## Instantiating LUT6 Primitives

At its most fundamental level, every hardware design is made out of combinatorial and sequential elements. The basic sequential element is the D FF (flip-flop), a clocked element that can store one bit of information. A modern FPGA has tens to hundreds of thousands of them. The synthesis tool has no problem inferring them from behavioral code, and although there a number of primitives called FDCE, FDPE, FDRE and FDSE with clock enables and various kinds of synchronous/asynchronous set/rests there is very little need to instantiate them - it is as easy if not easier to describe them behaviorally and you always get the synthesis result you would normally expect.

On the other hand, the combinatorial logic can be in theory as complex as you want, virtually any boolean logic function of any number of boolean input arguments. Xilinx FPGAs however have only one type of primitive for combinatorial logic, a 6-input LUT (look-up table) which comes in two flavors, LUT6 and LUT6_2. Virtually any logic function of any number of inputs can be obtained by connecting two or more LUT6es in a tree like structure using programmable routing resources. And this is what an FPGA is in a nutshell.

Hierarchical structures in an HDL design are a fundamental idea - you can decompose a more complex thing into smaller pieces, then express these as sets of even smaller and simpler pieces recursively, as deep as you want. Primitive instantiations are not different except that they are leaf nodes in the tree-like design hierarchy, there is no need to further describe what they are made out of or what their functionality is. In that sense the LUT6 primitive is such a simple building block, a combinatorial function of up to 6 inputs. You use it in a design by instantiating it, which means specifying the signals connected to its 6 inputs and output and then by choosing which one of the 2^{64} possible logic functions of 6 inputs you want through a 64-bit generic parameter called INIT. The component definition of a LUT6 looks like this:

component LUT6

generic(INIT:BIT_VECTOR(63 downto 0));

port(I0,I1,I2,I3,I4,I5:in STD_LOGIC;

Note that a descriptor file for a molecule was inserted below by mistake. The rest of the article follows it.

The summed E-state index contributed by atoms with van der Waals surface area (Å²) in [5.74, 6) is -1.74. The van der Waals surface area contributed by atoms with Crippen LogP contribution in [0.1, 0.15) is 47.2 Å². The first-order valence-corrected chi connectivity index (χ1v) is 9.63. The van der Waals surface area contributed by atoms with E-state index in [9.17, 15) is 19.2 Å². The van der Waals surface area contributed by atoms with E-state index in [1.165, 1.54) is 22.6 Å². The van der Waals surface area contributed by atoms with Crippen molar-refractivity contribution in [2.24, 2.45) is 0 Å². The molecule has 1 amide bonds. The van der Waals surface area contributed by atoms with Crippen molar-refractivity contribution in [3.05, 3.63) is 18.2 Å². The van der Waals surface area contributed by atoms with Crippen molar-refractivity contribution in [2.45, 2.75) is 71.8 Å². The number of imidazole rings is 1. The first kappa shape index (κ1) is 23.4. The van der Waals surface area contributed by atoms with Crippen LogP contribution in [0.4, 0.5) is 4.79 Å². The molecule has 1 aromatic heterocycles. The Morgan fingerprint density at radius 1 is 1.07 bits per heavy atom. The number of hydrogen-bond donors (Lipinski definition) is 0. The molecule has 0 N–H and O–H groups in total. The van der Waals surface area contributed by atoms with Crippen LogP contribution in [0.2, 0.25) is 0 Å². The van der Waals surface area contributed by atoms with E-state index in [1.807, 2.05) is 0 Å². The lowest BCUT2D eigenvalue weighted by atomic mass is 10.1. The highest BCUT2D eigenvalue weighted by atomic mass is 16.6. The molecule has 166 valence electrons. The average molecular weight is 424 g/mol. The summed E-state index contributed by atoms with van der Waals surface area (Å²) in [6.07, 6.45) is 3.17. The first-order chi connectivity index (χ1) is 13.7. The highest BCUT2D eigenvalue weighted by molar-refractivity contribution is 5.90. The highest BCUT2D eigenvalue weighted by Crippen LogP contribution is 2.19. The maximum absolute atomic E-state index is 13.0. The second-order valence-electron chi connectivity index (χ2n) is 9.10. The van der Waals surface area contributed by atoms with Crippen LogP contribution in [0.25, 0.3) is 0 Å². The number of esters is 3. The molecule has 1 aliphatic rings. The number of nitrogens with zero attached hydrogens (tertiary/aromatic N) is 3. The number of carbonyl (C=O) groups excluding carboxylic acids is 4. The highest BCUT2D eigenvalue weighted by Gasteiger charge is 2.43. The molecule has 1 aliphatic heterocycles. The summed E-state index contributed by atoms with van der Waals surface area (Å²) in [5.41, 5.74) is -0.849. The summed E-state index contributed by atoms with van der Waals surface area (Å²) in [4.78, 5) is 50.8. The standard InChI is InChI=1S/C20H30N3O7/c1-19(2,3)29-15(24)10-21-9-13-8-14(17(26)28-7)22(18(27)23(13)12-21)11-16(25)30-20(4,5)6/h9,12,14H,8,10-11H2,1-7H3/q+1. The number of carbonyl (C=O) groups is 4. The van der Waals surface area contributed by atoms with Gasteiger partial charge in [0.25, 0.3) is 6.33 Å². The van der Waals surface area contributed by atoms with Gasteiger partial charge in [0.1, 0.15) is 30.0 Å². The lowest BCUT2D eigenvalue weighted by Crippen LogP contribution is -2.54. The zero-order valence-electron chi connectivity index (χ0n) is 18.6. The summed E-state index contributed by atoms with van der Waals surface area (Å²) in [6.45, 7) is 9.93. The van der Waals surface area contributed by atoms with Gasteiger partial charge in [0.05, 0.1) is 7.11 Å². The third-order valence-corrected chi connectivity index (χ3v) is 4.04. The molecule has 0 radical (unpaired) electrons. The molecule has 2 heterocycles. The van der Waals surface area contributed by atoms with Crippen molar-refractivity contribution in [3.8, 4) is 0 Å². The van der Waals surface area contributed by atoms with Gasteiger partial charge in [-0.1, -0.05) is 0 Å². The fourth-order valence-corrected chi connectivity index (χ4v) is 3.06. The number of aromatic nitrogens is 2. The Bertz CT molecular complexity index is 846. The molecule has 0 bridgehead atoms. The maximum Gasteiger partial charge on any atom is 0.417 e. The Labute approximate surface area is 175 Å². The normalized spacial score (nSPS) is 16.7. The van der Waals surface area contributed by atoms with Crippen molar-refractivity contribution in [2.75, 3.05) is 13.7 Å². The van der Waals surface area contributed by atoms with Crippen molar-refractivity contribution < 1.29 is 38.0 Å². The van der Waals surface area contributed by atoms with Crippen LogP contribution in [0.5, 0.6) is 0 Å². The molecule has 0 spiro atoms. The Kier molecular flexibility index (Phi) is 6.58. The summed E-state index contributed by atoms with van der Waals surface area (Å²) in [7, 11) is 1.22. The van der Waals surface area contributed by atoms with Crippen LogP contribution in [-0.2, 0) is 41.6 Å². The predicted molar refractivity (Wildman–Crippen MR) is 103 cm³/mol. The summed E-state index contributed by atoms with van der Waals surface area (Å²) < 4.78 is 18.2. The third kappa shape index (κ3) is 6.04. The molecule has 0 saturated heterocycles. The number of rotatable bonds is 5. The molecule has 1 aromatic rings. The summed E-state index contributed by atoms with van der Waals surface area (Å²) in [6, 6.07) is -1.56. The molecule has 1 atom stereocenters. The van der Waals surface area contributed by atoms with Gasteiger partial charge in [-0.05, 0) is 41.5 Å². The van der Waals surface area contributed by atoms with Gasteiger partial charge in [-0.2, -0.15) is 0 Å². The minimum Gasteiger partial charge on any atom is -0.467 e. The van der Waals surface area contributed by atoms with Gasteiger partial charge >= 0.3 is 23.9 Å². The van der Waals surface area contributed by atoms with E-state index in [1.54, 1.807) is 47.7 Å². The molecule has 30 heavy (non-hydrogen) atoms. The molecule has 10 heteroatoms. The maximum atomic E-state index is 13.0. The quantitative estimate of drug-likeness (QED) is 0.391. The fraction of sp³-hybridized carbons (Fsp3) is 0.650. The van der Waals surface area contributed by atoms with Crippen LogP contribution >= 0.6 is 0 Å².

O:out STD_LOGIC);

end component;

And here is where a real problem occurs, it is not trivial by any means to come up with the INIT value that corresponds to the desired logic function, for example a 6-input XOR function has an INIT value of 64x"6996966996696996", a 6-input AND is 64x"8000000000000000" but this is as far as I can go creating INIT values by hand from the boolean logic equation. Anything more complicated than this is very tedious and error prone. This is actually the reverse of the Karnaugh Map problem of creating a boolean logic equation out of a binary vector or matrix, which is not a trivial one either:

https://en.wikipedia.org/wiki/Karnaugh_map

The good news is that there is a very neat coding trick that solves this problem in a very simple and elegant way, which is the real reason for this post. Lets say, as an example that we want to use a LUT6 to implement an AOI logic gate, three 2-input ANDs, followed by a 3-input OR and then inverted. The trick is to define 6 "magic" constants and then let the synthesis tool build the INIT value for us starting from the logic equation that we need. We could have named the six constants any other way but by using the same names as the LUT6 input ports the implementation becomes really obvious:

constant I0:BIT_VECTOR(63 downto 0):=X"AAAAAAAAAAAAAAAA";

constant I1:BIT_VECTOR(63 downto 0):=X"CCCCCCCCCCCCCCCC";

constant I2:BIT_VECTOR(63 downto 0):=X"F0F0F0F0F0F0F0F0";

constant I3:BIT_VECTOR(63 downto 0):=X"FF00FF00FF00FF00";

constant I4:BIT_VECTOR(63 downto 0):=X"FFFF0000FFFF0000";

constant I5:BIT_VECTOR(63 downto 0):=X"FFFFFFFF00000000";

signal I:STD_LOGIC_VECTOR(5 downto 0);

signal O:STD_LOGIC;

begin

aoi:LUT6 generic map(INIT=>not((I0 and I1) or (I2 and I3) or (I4 and I5)))

port map(I0=>I(0),I1=>I(1),I2=>I(2),I3=>I(3),I4=>I(4),I5=>I(5),O=>O);

This of course is just a silly example, after all you can achieve exactly the same thing in VHDL in much simpler behavioral ways, like this:

O<='0' when I(1 downto 0)="11" or I(3 downto 2)="11" or I(5 downto 4)="11" else '1';

or even:

O<=not((I(0) and I(1)) or (I(2) and I(3)) or (I(4) and I(5)));

The point here is not doing the LUT mapping by hand through LUT6 primitive instantiations, this is actually the synthesis tool's job. But when for some reason synthesis does not produce what we expect or want, it is good to know how to achieve that. Another advantage of LUT primitive instantiation is that you can manually place such a primitive at a particular XmYn slice location using loc or rloc attributes and even inside a slice using the bel attribute.

Finally, what is the LUT6_2 primitive? The only difference is that it has two outputs, O5 and O6. You can think of it as two LUT5s with common inputs I0 to I4. The output of one LUT5 is O5 and a mux between the two LUT5 outputs using I5 as the select input becomes O6:

component LUT6_2

generic(INIT:BIT_VECTOR(63 downto 0));

port(I0,I1,I2,I3,I4,I5:in STD_LOGIC;

O5,O6:out STD_LOGIC);

end component;

LUT6_2.O6 is the same thing as LUT6.O and the INIT generic is also identical. LUT6 is actually a subset of LUT6_2, with the O5 output not used. Smaller versions called LUT1, LUT2, LUT3, LUT4 and LUT5 also exist but these are just particular cases of a LUT6, with some inputs not used so LUT6_2 is the basic FPGA LUT primitive, all others are just particular cases.

And this is all one needs to know about LUT primitive instantiations in Xilinx FPGAs. In the next post I will present a more complex example where LUT6 primitive instantiations actually make a big difference compared with synthesis inference from behavioral code.

Back to the top: The Art of FPGA Design

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